Dir: Iciar Bollain. 2003.Spain. 106mins.
This realist take on domestic abuse was the local favourite at last week's Donostia-San Sebastian International Film Festival, where rumour had it the film would have picked up more than the deserved best actor and actress prizes if festival rules didn't preclude giving a single competition film more than two awards. Even without a star name like Javier Bardem, Take My Eyes (Te Doy Mis Ojos) should be able to follow in the footsteps of last year's San Sebastian hit-with-a-social-conscience, Mondays In The Sun (Los Lunes Al Sol), also sold internationally by Sogepaq. Take My Eyes may not cross far beyond arthouse audiences abroad, but it boasts all the ingredients to attract adult film-goers around the world and enjoy a healthy life in ancillary markets. It will also help propel its talents, both behind the camera and in front, to greater recognition.
To Bollain's and co-scripter Alicia Luna's credit, Take My Eyes deftly dramatises the ripple effects of domestic abuse without lingering on the actual physical violence or painting the abuser as a black-and-white villain. Instead, their flesh-and-blood characters are full of contradictions: the abused woman who has lost sight of her own personality and still retains faith that the man she married will reappear; the self-loathing husband who resorts to violence despite his best intentions to change; and the bystander friends, family and social resources who provide little assistance and sometimes outright deny the situation at hand.
The film opens abruptly with Pilar (Marull) frantically packing a suitcase, waking her young son and fleeing her working-class apartment in the dark. Her fear is palpable, and symbolised in details such as turning up at her sister's apartment in slippers. The opening scene creates enough tension to make viewers as apprehensive as Pilar of the eventual emergence of her husband Antonio (Tosar).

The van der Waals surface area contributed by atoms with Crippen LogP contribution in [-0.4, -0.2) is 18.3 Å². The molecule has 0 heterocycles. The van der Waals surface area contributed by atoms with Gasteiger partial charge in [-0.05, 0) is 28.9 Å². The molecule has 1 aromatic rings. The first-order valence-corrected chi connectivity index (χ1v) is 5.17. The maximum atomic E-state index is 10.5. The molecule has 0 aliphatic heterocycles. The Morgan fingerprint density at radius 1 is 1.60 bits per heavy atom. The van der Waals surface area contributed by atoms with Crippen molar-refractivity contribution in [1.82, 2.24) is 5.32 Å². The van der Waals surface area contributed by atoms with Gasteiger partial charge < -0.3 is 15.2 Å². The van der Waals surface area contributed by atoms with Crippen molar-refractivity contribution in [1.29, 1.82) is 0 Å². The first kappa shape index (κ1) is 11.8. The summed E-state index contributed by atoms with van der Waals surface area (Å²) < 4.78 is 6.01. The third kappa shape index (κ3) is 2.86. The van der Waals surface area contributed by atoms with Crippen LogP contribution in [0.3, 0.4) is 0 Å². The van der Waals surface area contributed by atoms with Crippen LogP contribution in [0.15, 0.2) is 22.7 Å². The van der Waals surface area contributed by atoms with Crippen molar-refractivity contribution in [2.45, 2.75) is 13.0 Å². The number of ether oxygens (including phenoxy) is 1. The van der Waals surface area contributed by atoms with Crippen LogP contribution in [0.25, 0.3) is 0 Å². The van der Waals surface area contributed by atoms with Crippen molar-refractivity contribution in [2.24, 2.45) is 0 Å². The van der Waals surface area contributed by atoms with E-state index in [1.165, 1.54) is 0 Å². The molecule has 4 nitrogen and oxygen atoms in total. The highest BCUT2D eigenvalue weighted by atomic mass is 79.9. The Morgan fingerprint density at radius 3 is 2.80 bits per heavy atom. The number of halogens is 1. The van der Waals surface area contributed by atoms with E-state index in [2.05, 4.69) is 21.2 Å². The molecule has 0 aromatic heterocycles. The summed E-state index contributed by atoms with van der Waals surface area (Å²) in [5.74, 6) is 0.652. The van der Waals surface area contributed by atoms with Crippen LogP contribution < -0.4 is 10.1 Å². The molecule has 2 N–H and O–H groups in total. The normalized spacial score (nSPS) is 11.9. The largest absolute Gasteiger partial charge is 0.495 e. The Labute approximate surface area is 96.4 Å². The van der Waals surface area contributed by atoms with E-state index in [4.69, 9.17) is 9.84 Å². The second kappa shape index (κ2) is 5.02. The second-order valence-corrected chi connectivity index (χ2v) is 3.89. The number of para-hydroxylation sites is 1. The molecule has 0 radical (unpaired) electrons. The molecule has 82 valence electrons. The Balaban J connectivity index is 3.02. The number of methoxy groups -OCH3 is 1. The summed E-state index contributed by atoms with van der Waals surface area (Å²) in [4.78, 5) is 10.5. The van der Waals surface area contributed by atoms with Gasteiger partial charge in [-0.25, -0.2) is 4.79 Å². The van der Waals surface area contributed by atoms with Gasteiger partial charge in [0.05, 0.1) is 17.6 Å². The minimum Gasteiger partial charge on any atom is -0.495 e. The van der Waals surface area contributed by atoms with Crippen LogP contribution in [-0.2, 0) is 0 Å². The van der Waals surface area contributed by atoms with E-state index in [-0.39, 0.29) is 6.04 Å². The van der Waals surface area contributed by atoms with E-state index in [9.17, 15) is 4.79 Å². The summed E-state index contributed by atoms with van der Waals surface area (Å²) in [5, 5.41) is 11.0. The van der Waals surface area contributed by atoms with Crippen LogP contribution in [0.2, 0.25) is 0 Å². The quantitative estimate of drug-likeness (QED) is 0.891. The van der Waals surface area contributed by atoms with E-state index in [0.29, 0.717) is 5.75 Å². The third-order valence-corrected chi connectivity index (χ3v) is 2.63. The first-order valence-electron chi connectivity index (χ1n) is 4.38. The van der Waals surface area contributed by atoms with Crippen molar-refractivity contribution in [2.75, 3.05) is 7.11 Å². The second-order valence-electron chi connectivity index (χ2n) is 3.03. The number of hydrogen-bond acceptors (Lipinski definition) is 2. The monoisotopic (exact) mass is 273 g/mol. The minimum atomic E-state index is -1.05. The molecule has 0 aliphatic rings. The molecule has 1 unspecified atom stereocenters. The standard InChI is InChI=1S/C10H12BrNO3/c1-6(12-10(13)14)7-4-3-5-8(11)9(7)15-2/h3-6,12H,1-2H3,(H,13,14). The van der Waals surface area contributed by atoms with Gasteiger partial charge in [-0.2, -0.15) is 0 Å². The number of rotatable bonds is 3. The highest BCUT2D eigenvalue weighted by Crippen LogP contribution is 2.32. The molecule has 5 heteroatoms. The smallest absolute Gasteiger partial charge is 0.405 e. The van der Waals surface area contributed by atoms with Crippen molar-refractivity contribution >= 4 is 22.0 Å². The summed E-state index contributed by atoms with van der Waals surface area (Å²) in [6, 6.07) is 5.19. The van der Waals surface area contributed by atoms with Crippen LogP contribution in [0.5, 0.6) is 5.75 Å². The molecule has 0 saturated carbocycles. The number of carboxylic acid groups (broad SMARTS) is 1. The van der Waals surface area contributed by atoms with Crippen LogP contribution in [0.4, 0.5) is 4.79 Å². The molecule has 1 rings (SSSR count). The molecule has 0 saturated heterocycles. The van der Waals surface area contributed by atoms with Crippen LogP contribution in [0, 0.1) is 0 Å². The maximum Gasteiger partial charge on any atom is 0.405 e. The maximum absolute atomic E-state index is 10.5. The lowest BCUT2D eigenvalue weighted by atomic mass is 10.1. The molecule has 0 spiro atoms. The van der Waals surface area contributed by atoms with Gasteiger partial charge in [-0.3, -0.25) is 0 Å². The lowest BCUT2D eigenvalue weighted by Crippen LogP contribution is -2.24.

Staying on with her sister Ana (a solid Pena), Pilar takes a job as a ticket-seller at a local cathedral, where a group of new female friends - and a new-found passion for art history - eventually set her on a path of self-discovery. When Antonio begins showering her with gifts and loving attention, she starts seeing him again on the sly, eventually moving back in with him.
Meanwhile, providing some of the film's most poignant and laugh-provoking scenes, Antonio attends group therapy sessions for men who abuse their partners. Sergi Calleja offers an excellent supporting performance as the compassionate yet straight-talking therapist, but Spanish men as a whole don't come off well in Take My Eyes, where the model of the ideal husband is embodied by Ana's boyfriend John (Mooney), a table-clearing, dish-washing foreigner.
Bollain's style and subject matter - her last film was 1999's bittersweet Flowers From Another World about immigrant women and rural Spanish bachelors seeking love and mutual benefits - are reminiscent of Ken Loach's, with whom she has worked as an actress (Land And Freedom) and about whom she has written a book, only with an insider's look at the female psyche.
Take My Eyes is set against the gorgeous backdrop of Toledo but, as with the film's characters, Bollain avoids exploiting it for folkloric or sentimental effect. Performances are excellent across the board, with Tosar standing out as the husband who alternates between silver-tongued lover and ruthless brute.
Int'l sales: Sogepaq
Prod cos: La Iguana, Alta Produccion, TVE, Canal+
Dist (Sp): Alta Films
Exec prod: Santiago Garcia de Leaniz
Assoc prod: Enrique Gonzalez Macho
Cinematography: Carles Gusi
Music: Alberto Iglesias
Ed: Angel Hernandez Zoido
Main cast: Laia Marull, Luis Tosar, Candela Pena, Rosa Maria Sarda, Kiti Manver, Sergi Calleja